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Spring Cleaning Check List

Spring cleaning can make this wonderful season a dreaded time of year.

But I really look forward to spring cleaning! Yes, it's true- but it's not for work, but the opportunity to open windows, let the fresh air and sunlight in and make our home fresh and clean.

Set your Schedule: I usually block out at least three days to get our spring cleaning jobs done. If you're a go-getter maybe you can get it done faster, or if you like to take your time - maybe it will take a little longer. We usually go room by room opening windows, cleaning walls, dusting and vacuuming, fluffing pillows and so forth.

Don't Cook Big Meals: Give yourself a break! During this time we will plan our meals accordingly. I don't particularly want to spend a good portion of my day cleaning only to then wind up also cooking a large meal at the end of the day.

Keep a List of Problems you Find: I also keep a list going for any touch-ups that need to be made such as paint or new things we might need like pillows, bedding, pots and pans.

Not only will you be cleaning inside, but the best part (for me) is a lot of the cleaning is done outside where you can enjoy some sunny and beautiful weather.

So are you ready then? Let's get busy spring cleaning!

1. Clean the Walls

Once a year, at least, you should wash semi-glossy and glossy painted surfaces and vinyl wall paper. If you have flat painted surfaces or delicate wallpaper and scrubbing won't do, just spot clean stains and marks with a damp cloth. This is especially important if you have smoke (from fireplaces or cigarettes), fingerprints, grease in kitchens, and streaking on the bathroom walls from shower steam.

If you don't have children, no fireplace and no cigarette smoker in the house, you might get away with only washing the walls of the rooms that are most often used. In other rooms that aren't used much but look a little dingy, try vacuuming with a soft brush using a telescopic wand.

Wall Cleaner Recipe:

  • 1 cup ammonia
  • 1 teaspoon dish soap
  • 1 gallon of water.

When I clean walls I prefer to work in sections from the bottom up. Starting at the base board prevents dirty streaks and drips which can sometimes just cause more problems and work. Follow with a clean cloth dipped in clean water to get in those last swipes. Wipe up the rest of the moisture with a clean and dry cloth as a final touch.

Don’t scrub your walls as you can cause damage to painted or wallpapered surfaces, and be careful around wallpaper seams. If you have hair spray on the walls of your bathroom, diluted shampoo works great.

2. Clean the Windows and Window Screens

Cleaning windows is best done on a day that isn't particularly hot and sunny. You don't want to spend all that time cleaning them just to have the sun streaking them before you've finished washing and drying.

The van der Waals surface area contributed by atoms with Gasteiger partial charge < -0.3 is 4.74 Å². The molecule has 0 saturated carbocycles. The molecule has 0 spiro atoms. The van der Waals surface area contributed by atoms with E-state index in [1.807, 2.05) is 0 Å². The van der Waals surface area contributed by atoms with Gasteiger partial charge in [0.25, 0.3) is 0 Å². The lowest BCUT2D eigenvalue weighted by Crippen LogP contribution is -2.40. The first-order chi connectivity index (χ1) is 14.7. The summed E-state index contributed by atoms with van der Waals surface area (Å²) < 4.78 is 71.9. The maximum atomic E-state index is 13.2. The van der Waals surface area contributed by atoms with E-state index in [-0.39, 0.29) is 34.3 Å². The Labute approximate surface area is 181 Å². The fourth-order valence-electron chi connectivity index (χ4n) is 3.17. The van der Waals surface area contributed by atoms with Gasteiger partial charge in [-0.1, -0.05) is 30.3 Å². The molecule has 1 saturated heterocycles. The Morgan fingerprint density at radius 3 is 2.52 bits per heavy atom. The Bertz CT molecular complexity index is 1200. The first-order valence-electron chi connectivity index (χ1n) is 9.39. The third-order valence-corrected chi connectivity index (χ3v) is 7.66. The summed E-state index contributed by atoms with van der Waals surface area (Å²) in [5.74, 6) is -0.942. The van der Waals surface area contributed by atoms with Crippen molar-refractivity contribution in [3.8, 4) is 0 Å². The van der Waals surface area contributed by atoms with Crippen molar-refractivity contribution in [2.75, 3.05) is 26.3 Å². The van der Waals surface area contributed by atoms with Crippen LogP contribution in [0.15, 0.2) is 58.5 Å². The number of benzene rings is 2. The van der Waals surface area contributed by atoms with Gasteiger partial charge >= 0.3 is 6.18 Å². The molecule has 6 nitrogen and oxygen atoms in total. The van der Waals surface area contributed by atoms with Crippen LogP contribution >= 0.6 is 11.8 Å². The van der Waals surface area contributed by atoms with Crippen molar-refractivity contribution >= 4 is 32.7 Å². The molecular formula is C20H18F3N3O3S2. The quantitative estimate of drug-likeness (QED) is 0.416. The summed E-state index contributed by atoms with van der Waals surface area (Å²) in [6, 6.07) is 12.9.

1. Take the screens off the window.
  2. Rinse the window screens with the hose and wash them carefully with a soft brush.
  3. Avoid damaging the screen by not pushing too hard with your brush.
  4. Let them air dry while you go back in to wash the windows.

If your screens are not that dirty, it's possible they only need a good vacuuming. Use a soft brush attachment and go over them lightly to avoid damage.

Window Cleaning Recipe

If you have windows that are really dirty, combining rubbing alcohol (isopropyl alcohol) with vinegar and water can be an effective tool.

The alcohol will cut through greasy fingerprints better than just the vinegar alone and it evaporates quickly, reducing streaking. Get a spray bottle and mix the following ingredients.

  • 1 cup rubbing alcohol
  • 1 tbsp vinegar
  • 1 cup water

Make sure the solution doesn't come in contact with woodwork, as the alcohol could etch, discolor or damage this area.

3. Clean out the Dryer Ducts

Take the dryer duct off the back of your dryer and vacuum it to make sure it’s free of lint.

Every other year (or every year as they are not expensive), you should replace the duct instead of cleaning it. This will prevent possible fires and make your dryer work more efficiently.

Also take this opportunity to check your vent cap (on the outside of the house). Make sure it is still there and in good repair so it doesn’t let in mice or other unwanted creatures.

4. Clean the Refrigerator & Freezer

This is the time to do a thorough job where you take out all refrigerator contents and clean the shelves. Don't worry, your food won't be out long enough to spoil if you just get in there and do it.

You can use an antibacterial household cleaner for the shelves. While you are at it take out the drawers and wash them in the kitchen sink. When you’re done, remove everything from the freezer and put it in one side of the sink. Use the same cleaner to wipe down all surfaces.

If you have ice cube trays, wash them in the top shelf of the dishwasher or just let them soak in the sink.

5. Service the Air Conditioner